--- What would you say is the most exciting aspect of your research?
What I've found particularly exciting in the work I do at IGES is the question of financing mechanisms for renewable energy, and also ensuring that trade policies and liberalisation contribute to the objectives of sustainable development - in other words, the environmental aspect of trade policies. Trade liberalisation can deliver growth, which is an important aspect of poverty alleviation and economic development, but we must still ensure that trade does not have negative and irreversible environmental effects.

--- And what would you say is the most challenging aspect of your research?
Talking about environmental sustainability in relation to trade for example - IGES as an institution has so far been working on environmental policies, so the challenge we have now is to adapt our research and the focus that we have to what is important for the Asia-Pacific region. The process of regional economic integration and trade liberalisation that is now taking place in various countries in the region is a very important development that will have tremendous implications for the environment. There is a need to consider what would be effective environmental institutions and policies compatible with the presence of economic integration. That would require us to adjust our level of analysis of environmental policies, while extending our focus beyond the environment per se, to other sectoral areas, such as trade and investment policies, that have important effects on the environment. For us to be able to deliver research-based policy advice on important but emerging or yet to come policy agendas is indeed a challenge.

--- Looking at life outside IGES, how do you compare living in Senegal, Nagoya and Hayama?
Nagoya is not a very big city, so it's a place that's easy to live in. I don't like a very busy environment. For living or working I prefer to be in quiet places. I wouldn't like to live in Tokyo for example - you get so tired just going from one place to another!

image: Dr. Kamal
If I was to compare Senegal and Japan in terms of living in a developing country and in an industrialised country, I see different aspects and problems of development in different ways. In Senegal, many people are confronted with issues of basic needs, but even though the state isn't able to deliver them for everyone, the social system very much complements what the state fails to do. For example, you would hardly see homeless people in Senegal. Many people have no employment or regular sources of income, but they are able to survive because of social solidarity.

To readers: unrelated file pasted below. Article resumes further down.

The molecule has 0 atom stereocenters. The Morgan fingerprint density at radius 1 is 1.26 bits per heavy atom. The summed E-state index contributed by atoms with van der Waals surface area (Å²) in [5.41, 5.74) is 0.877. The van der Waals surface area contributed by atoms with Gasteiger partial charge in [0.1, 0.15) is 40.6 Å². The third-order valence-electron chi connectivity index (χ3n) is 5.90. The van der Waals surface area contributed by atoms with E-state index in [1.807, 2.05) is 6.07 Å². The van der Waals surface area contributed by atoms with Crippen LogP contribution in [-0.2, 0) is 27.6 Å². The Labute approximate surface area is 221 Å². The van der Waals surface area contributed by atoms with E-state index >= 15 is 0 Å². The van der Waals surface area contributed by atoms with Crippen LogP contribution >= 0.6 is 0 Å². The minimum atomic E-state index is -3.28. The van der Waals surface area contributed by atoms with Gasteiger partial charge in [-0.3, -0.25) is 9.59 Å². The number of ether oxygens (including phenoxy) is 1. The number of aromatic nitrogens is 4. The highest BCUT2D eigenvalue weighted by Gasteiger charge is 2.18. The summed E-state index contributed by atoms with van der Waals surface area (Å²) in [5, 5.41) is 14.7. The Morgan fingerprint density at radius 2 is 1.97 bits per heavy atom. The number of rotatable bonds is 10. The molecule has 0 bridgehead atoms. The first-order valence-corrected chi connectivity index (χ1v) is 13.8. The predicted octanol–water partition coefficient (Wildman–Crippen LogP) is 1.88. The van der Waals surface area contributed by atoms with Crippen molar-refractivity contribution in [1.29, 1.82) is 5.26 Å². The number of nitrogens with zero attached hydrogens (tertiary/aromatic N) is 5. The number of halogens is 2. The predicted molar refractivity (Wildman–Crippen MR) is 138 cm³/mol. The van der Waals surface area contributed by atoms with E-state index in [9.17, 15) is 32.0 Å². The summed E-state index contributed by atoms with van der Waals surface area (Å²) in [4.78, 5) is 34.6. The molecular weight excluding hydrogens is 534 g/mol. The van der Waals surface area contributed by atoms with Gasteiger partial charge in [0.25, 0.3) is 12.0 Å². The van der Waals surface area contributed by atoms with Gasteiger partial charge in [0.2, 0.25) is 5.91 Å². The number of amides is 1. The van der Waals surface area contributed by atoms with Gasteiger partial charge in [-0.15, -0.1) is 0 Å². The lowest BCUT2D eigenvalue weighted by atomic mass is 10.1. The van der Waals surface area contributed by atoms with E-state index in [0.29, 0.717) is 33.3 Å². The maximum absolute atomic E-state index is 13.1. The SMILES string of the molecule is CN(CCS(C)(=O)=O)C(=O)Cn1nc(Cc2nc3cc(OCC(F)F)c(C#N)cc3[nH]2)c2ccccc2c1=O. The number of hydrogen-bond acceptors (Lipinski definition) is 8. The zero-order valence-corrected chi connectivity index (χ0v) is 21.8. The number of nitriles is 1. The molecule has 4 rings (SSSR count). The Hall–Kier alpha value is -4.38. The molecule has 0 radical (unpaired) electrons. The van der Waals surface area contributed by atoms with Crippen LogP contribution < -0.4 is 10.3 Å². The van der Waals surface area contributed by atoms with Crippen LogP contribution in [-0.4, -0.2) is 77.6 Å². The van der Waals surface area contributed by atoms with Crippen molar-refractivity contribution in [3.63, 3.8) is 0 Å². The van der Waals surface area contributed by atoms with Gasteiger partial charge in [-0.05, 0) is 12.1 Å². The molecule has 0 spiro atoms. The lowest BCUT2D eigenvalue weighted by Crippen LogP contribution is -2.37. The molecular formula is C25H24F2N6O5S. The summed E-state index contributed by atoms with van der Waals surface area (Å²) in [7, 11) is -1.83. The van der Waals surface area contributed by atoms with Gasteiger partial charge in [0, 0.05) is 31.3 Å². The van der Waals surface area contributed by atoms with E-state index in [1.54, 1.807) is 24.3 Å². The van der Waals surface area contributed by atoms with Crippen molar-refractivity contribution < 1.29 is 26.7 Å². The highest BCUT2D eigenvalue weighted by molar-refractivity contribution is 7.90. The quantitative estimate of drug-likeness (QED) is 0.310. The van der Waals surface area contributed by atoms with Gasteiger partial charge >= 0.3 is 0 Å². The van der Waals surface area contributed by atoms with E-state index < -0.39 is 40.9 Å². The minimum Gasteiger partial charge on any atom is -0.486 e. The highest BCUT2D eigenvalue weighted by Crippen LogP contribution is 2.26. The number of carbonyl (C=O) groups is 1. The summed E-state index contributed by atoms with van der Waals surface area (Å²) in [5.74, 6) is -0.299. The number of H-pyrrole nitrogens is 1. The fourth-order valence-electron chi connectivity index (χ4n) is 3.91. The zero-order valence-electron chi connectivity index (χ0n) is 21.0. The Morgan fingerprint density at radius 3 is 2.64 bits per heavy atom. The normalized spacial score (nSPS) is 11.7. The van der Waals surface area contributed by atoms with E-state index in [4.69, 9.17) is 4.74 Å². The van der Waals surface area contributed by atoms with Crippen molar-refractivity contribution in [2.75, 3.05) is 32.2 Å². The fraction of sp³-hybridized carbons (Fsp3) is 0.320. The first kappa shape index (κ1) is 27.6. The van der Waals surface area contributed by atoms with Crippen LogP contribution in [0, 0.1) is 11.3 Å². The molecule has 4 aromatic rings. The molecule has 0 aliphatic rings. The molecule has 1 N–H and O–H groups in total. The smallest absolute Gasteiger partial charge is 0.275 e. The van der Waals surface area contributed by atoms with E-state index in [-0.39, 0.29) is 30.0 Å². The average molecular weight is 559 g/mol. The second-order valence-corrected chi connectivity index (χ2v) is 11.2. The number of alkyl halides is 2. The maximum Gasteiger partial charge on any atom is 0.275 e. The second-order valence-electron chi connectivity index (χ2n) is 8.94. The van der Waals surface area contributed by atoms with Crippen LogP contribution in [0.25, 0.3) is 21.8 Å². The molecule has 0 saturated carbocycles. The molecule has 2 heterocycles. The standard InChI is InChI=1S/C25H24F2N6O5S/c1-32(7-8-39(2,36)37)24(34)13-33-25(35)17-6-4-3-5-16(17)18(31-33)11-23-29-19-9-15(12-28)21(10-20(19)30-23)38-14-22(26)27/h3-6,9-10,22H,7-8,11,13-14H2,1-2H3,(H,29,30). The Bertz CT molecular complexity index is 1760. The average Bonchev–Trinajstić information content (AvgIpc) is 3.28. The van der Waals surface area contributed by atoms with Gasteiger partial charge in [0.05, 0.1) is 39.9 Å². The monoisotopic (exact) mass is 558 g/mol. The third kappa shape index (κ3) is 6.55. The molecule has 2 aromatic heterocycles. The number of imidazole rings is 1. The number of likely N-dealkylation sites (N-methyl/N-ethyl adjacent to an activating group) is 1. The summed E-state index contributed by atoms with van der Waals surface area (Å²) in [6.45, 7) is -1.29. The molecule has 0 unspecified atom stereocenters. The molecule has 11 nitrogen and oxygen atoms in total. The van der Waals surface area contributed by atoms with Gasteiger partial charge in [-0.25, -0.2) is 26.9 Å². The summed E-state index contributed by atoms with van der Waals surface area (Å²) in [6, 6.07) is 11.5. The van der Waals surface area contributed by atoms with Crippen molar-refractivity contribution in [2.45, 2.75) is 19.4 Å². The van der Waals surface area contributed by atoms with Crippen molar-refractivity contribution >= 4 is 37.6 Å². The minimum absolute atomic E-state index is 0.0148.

On the other hand, Japan is a land of opportunity, but somehow there is also exclusion, and the social structure is not as flexible. There are opportunities for everyone, but if you fail to get them, you're excluded. I don't think there are really poor people in Japan, but there's a phenomenon of exclusion if you fail to integrate yourself in the social and economic structure. You see a lot of homeless people and people who cannot take care of themselves, when the country has the means. The contrast is between the capacity of the state, and the social structure. While countries such as Japan have social insurance, they don't always have the family as a safety net. Of course developing countries have plenty to learn from developed countries, but this is one area where developed countries need to reinvent society and look back at societal mechanisms of inclusion that one still finds in developing countries.

--- What do you hope to achieve in your further research at IGES?
I would like to see us make a good contribution in terms of research in this area of environmentally sustainable economic integration in Asia. I hope we can build on strong partnerships within IGES. We have also started to build strategic partnerships with other institutions, in Korea, China, India and Southeast Asia. It would be an achievement to build a strong policy research network across these countries.

LTP (Long-term Perspective and Policy Integration Project) should focus its research on important issues, but we should be able to react to new issues and emerging agendas. As researchers, we don't have to be stuck in one area of research - we should be flexible. For example, I studied at law school, I worked on peacekeeping, and finally I looked at foreign direct investment in Southeast Asia in the context of regional integration. But I also felt the importance of the environment within the overall context of development, and that's what took me to IGES. Having worked in all these areas, I see that they are interrelated. You cannot call yourself a policy researcher if you only see these issues from, say, a legal point of view - you have to look at the economic or environmental aspects too.

--- Finally, what is strategic research in your opinion?
In IGES we always discuss the difference between 'policy research' and 'strategic research'. The role of strategic research as we do it in IGES is to find out what are the options one has in addressing a problem. My understanding of policy research is to evaluate the different options we have, and find out which of these options would be most efficient, workable, and in line with other social priorities, not just environmental concerns.

Strategic research is also to anticipate problems. The reason, for example, why LTP has decided to work on economic integration in Asia is not because it's a phenomenon that's already here, but because it's a process we see taking place in Asia over the next 15 to 20 years. We are anticipating this phenomenon, and trying to see when this is taking place what sort of environmental policies and institutions would be needed.

---- Thank you very much.

- Financing Sustainable Development: Trends and Emerging Policy Approaches in Asia and the Pacific by Kamal Gueye. Abstract available on //www.iges.or.jp/en/pub/ires/pdf/vln3_1/9.html

Interviewers: Rory Goulding (Research Support Division) and Reiko Koyama (Information Dissemination and Outreach Programme)

IGES HOME Interview Top